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by Ahmed Hassan Al-Mayahi from Diyala
Creative Writing Project

Ahmed Al Mayahi W
Salam Yousry © Goethe-Institut

Ahmed Hassan Al-Mayahi was born in the city of Diyala, where he also currently lives and works. Al-Mayahi obtained his bachelor’s in Science and Engineering in 2017. He also studied in Jordan at the American University, obtaining a certificate in Human Development. Al-Mayahi was initially interested in human rights work, and he was involved as a volunteer in many activities in the defence of human rights, the environment and culture in Iraq. Although he greatly valued this work, his love for books and reading led him to open a bookstore with some other people in his city, and to later run a creative writing project for aspiring new writers.

Al-Mayahi’s creative writing workshops aim to teach story writing techniques to those who are in the process of writing. Al-Mayahi believes that these workshops are beneficial for those who have difficulty seeing their projects through to the end. The objective is to provide proper guidance so that aspiring writers may produce good writing, which will in turn benefit the city’s cultural landscape.

The number of participants in this workshop is twenty people, with ages ranging between 16 to 35 years.  There will be two sets of workshops lasting four days. Famous Iraqi novelist Hassan Falih will run the workshops. Having such an experienced and well-known person will hopefully serve as motivation to participants to both learn from him and continue with their own writing. The organisers would like to see a high number of women participate in order to break the gender apartheid imposed on this city. The project will start in the beginning of August this year.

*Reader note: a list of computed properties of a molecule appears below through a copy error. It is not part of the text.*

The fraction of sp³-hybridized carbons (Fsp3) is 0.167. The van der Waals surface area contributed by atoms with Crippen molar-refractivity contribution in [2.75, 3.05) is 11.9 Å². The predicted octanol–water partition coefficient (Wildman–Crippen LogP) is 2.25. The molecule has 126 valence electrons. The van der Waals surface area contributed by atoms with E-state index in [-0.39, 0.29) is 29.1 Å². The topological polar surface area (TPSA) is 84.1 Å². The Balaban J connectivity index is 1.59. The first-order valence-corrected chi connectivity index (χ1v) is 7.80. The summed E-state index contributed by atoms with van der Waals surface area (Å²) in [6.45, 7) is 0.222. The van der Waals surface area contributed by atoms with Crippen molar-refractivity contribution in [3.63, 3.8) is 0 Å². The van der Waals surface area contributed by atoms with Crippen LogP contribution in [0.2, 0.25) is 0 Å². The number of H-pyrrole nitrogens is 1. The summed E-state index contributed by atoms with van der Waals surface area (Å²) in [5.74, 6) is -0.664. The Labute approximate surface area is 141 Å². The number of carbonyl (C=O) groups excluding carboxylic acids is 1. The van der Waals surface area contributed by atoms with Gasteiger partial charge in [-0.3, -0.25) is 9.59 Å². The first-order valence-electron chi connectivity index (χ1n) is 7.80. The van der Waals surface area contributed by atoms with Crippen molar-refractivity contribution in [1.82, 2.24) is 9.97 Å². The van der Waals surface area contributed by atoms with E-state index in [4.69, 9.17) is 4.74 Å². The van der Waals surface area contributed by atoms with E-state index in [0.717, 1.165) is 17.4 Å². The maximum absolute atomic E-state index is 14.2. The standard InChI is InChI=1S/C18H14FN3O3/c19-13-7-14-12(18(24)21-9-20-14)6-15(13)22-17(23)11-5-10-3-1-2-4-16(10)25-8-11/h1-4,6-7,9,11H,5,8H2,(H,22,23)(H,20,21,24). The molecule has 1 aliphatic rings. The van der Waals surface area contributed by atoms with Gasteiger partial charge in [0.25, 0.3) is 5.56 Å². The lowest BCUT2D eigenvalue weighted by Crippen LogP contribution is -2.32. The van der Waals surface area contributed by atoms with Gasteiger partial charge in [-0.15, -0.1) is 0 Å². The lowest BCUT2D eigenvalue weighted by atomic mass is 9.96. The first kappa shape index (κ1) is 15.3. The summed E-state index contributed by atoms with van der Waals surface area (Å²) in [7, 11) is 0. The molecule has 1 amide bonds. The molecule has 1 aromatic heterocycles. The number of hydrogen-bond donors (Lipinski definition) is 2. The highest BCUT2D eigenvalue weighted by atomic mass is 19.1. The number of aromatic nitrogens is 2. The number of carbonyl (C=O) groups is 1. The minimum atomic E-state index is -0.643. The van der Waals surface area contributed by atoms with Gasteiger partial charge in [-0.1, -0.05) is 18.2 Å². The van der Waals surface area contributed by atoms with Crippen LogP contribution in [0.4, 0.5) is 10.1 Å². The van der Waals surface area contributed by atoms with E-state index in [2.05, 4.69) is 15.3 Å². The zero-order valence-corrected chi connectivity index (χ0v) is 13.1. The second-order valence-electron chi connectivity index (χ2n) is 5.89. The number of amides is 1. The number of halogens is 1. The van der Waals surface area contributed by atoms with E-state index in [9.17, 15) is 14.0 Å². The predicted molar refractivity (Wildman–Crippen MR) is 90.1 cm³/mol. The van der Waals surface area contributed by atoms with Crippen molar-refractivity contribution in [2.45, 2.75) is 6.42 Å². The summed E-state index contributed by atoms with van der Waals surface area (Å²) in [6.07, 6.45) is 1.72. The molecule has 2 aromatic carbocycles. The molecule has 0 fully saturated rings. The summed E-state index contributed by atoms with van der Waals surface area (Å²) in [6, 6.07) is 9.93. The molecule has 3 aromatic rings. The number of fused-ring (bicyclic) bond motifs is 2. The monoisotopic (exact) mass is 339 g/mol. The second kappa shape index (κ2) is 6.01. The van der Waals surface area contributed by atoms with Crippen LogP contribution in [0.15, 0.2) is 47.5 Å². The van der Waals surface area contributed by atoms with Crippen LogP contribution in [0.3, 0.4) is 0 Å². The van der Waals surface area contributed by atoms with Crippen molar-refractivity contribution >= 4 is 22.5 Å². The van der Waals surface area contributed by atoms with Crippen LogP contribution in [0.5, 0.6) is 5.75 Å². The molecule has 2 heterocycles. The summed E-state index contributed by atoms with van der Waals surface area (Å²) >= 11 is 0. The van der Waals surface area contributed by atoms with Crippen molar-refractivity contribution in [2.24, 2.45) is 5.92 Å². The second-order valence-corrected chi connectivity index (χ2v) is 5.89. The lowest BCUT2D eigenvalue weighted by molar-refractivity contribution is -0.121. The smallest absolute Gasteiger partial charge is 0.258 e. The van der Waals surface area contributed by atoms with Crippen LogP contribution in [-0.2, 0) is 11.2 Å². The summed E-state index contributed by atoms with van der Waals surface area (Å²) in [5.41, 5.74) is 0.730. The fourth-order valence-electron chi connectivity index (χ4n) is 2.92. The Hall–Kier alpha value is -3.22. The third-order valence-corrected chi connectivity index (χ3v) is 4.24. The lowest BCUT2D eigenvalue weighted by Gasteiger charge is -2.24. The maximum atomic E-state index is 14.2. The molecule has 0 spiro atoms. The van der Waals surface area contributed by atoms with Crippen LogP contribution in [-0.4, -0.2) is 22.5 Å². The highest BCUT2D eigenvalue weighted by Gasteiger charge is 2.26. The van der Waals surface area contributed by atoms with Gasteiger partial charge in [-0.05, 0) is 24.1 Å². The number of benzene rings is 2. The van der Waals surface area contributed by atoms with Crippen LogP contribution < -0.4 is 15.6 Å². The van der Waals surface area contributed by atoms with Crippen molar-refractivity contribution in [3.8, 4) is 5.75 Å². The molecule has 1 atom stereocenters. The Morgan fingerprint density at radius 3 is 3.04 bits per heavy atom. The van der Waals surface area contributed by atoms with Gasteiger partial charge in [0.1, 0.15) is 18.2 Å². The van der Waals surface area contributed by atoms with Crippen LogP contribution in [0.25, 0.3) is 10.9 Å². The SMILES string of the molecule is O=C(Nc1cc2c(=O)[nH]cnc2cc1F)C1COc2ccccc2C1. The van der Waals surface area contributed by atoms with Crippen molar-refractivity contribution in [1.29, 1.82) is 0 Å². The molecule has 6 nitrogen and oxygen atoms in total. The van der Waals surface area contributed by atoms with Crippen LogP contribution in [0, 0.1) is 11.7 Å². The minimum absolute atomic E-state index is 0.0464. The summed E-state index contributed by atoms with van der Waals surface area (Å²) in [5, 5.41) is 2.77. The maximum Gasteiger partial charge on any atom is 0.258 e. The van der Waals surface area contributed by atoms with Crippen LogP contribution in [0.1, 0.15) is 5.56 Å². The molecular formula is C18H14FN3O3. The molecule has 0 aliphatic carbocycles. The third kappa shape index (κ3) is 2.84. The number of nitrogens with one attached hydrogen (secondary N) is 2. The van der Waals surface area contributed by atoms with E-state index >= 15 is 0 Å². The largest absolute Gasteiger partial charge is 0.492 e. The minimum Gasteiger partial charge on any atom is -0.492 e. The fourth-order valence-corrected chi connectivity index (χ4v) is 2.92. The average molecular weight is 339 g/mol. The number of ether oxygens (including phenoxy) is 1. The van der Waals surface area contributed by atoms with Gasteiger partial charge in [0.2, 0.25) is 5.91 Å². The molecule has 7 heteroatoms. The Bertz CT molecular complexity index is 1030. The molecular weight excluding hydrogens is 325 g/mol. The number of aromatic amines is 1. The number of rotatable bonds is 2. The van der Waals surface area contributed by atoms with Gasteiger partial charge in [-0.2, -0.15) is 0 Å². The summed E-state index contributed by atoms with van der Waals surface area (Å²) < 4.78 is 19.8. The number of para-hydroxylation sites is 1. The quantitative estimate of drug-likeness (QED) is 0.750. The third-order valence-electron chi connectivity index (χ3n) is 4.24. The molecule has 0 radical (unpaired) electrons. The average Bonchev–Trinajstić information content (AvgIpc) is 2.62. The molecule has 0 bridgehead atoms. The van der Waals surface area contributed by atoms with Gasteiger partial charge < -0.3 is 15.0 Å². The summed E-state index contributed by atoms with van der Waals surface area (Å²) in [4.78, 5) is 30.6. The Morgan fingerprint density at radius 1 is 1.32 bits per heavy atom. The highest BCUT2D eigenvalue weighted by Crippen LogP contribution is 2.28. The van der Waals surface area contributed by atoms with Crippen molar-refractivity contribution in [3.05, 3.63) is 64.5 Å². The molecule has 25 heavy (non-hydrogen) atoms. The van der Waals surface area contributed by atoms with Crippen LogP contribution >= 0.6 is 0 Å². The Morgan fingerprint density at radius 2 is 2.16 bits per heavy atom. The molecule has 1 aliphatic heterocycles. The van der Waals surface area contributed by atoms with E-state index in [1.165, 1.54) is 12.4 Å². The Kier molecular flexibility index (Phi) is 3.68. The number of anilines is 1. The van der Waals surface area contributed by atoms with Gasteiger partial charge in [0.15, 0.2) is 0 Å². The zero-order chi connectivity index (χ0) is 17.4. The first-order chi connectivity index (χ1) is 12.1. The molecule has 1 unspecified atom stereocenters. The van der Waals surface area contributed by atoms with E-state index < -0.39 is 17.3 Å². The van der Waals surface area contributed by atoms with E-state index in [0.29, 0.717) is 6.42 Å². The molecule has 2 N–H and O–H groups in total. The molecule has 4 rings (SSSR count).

Al-Mayahi has big dreams; he wants to leave his fingerprint on the city’s cultural life. He believes that Diyala is ignored in the cultural, artistic and literary scenes. The city does not have famous artists, writers and thinkers as of yet, and Al-Mayahi hopes that his project can be a stepping stone for aspiring writers to shine.

Diyala was destroyed by ISIS, which has scarred the city’s population. In order to protect themselves, people stayed indoors during ISIS’ reign of terror. They view everything with suspicion, and this makes it difficult for them to engage with such activities. Al-Mayahi believes that humans need to be nurtured, and their awareness raised. He has many initiatives in mind. He collected books and made them available for free at the city’s “I love Diyala” book festival to motivate people to read.

All these initiatives are aimed at revitalizing a city ignored and marginalised in the aftermath of the war. To this date, there are still signs of destruction and fear in people’s hearts and thoughts. This is why Al-Mayahi’s work might not be easy in a city that is still haunted by the traumas of war, but it is not impossible.

Art and culture can play an important role in rebuilding society and bring it out of the darkness and wounds ISIS inflicted. A cultural awakening for Diyala will be a saviour.

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